Last year, the unemployment rate of young (18-24) American military veterans was 21.1 percent. The non-veteran population of the same age had a rate of 16.6 percent. A major reason for this higher veteran rate was the difficulty veterans in reserve units have getting new jobs. Many companies do not want to hire reservists, because these men and women are likely to be activated, for up to 18 months at a time, and sent overseas. Another problem is that most of these veterans have no work experience outside the military, having entered the service at 18 and done a four year enlistment.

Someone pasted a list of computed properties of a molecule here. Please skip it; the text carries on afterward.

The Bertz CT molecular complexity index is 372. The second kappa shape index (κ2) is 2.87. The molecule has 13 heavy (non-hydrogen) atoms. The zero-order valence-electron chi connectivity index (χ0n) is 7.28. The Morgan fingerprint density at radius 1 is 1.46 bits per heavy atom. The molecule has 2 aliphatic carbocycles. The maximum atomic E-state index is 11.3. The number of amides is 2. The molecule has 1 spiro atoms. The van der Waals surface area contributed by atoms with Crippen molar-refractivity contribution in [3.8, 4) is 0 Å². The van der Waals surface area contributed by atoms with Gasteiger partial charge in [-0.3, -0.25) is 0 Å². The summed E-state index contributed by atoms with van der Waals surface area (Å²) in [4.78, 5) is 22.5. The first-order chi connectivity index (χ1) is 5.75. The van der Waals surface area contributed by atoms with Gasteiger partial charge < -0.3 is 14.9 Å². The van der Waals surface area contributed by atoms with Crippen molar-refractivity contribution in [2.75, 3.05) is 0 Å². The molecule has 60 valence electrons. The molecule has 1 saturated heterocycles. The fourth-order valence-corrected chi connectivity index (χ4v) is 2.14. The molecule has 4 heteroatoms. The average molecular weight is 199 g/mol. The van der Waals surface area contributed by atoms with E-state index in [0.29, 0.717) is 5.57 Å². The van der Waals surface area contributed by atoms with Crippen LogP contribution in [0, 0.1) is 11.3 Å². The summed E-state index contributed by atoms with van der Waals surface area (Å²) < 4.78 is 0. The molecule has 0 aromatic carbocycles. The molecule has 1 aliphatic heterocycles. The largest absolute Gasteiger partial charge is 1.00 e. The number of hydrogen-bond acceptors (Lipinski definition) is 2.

Overall, the unemployment rate for all veterans is 8.3 percent, versus a general rate of 9.6 percent. More recent (since September 11, 2001) veterans have a rate of 10.6 percent. That is more in line with non-veterans of the same age, but lower. As veterans get older, they tend to have a much lower (20 percent or more lower) unemployment rate than their non-veteran peers. That was the experience with Vietnam veterans. But 25 percent of those vets were draftees, while all the current vets are volunteers. Recruiting standards have been raised since the draft ended in 1973. Today's veterans are physically, mentally and educationally superior to their non-veteran peers. That ultimately results in lower unemployment.